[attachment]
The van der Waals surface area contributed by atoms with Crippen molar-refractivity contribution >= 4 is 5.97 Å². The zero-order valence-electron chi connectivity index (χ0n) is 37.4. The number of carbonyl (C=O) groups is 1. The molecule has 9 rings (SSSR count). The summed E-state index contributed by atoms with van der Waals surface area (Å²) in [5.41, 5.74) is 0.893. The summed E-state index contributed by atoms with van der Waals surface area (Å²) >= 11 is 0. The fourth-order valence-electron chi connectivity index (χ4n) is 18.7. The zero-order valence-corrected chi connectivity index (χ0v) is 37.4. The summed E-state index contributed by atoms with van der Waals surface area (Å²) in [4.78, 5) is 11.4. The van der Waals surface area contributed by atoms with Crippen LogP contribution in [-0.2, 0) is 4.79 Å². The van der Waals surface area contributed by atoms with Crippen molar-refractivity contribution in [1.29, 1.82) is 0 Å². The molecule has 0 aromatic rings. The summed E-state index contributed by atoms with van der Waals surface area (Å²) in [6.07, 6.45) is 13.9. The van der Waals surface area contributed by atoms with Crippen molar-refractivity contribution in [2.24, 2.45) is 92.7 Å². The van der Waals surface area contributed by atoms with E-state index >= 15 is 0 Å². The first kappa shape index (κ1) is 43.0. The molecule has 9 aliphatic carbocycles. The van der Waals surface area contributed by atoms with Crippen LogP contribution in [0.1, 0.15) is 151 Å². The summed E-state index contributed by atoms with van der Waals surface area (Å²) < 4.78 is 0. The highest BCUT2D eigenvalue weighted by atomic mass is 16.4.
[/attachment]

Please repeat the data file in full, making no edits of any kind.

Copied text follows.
The van der Waals surface area contributed by atoms with Crippen molar-refractivity contribution >= 4 is 5.97 Å². The zero-order valence-electron chi connectivity index (χ0n) is 37.4. The number of carbonyl (C=O) groups is 1. The molecule has 9 rings (SSSR count). The summed E-state index contributed by atoms with van der Waals surface area (Å²) in [5.41, 5.74) is 0.893. The summed E-state index contributed by atoms with van der Waals surface area (Å²) >= 11 is 0. The fourth-order valence-electron chi connectivity index (χ4n) is 18.7. The zero-order valence-corrected chi connectivity index (χ0v) is 37.4. The summed E-state index contributed by atoms with van der Waals surface area (Å²) in [4.78, 5) is 11.4. The van der Waals surface area contributed by atoms with Crippen LogP contribution in [-0.2, 0) is 4.79 Å². The van der Waals surface area contributed by atoms with Crippen molar-refractivity contribution in [1.29, 1.82) is 0 Å². The molecule has 0 aromatic rings. The summed E-state index contributed by atoms with van der Waals surface area (Å²) in [6.07, 6.45) is 13.9. The van der Waals surface area contributed by atoms with Crippen molar-refractivity contribution in [2.24, 2.45) is 92.7 Å². The van der Waals surface area contributed by atoms with E-state index >= 15 is 0 Å². The first kappa shape index (κ1) is 43.0. The molecule has 9 aliphatic carbocycles. The van der Waals surface area contributed by atoms with Crippen LogP contribution in [0.1, 0.15) is 151 Å². The summed E-state index contributed by atoms with van der Waals surface area (Å²) < 4.78 is 0. The highest BCUT2D eigenvalue weighted by atomic mass is 16.4.